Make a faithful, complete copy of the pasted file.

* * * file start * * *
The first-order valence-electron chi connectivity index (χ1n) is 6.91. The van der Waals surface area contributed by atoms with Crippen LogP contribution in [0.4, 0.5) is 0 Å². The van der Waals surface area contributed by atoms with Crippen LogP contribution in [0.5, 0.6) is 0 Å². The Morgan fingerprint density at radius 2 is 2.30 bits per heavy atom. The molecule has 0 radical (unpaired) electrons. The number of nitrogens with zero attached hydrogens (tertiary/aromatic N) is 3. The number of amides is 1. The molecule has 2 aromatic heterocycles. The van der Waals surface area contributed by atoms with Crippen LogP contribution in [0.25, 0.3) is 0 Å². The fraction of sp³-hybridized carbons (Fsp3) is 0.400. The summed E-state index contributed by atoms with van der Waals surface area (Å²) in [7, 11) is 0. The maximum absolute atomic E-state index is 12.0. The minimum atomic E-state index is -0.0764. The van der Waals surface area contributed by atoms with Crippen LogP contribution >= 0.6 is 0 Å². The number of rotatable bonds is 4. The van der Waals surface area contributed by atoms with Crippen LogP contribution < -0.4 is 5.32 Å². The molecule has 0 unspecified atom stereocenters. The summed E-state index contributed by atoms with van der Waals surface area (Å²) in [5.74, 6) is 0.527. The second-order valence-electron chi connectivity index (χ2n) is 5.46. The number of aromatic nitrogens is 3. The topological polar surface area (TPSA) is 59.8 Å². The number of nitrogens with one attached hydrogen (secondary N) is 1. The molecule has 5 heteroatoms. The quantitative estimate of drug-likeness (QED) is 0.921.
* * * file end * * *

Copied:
The first-order valence-electron chi connectivity index (χ1n) is 6.91. The van der Waals surface area contributed by atoms with Crippen LogP contribution in [0.4, 0.5) is 0 Å². The van der Waals surface area contributed by atoms with Crippen LogP contribution in [0.5, 0.6) is 0 Å². The Morgan fingerprint density at radius 2 is 2.30 bits per heavy atom. The molecule has 0 radical (unpaired) electrons. The number of nitrogens with zero attached hydrogens (tertiary/aromatic N) is 3. The number of amides is 1. The molecule has 2 aromatic heterocycles. The van der Waals surface area contributed by atoms with Crippen LogP contribution in [0.25, 0.3) is 0 Å². The fraction of sp³-hybridized carbons (Fsp3) is 0.400. The summed E-state index contributed by atoms with van der Waals surface area (Å²) in [7, 11) is 0. The maximum absolute atomic E-state index is 12.0. The minimum atomic E-state index is -0.0764. The van der Waals surface area contributed by atoms with Crippen LogP contribution >= 0.6 is 0 Å². The number of rotatable bonds is 4. The van der Waals surface area contributed by atoms with Crippen LogP contribution < -0.4 is 5.32 Å². The molecule has 0 unspecified atom stereocenters. The summed E-state index contributed by atoms with van der Waals surface area (Å²) in [5.74, 6) is 0.527. The second-order valence-electron chi connectivity index (χ2n) is 5.46. The number of aromatic nitrogens is 3. The topological polar surface area (TPSA) is 59.8 Å². The number of nitrogens with one attached hydrogen (secondary N) is 1. The molecule has 5 heteroatoms. The quantitative estimate of drug-likeness (QED) is 0.921.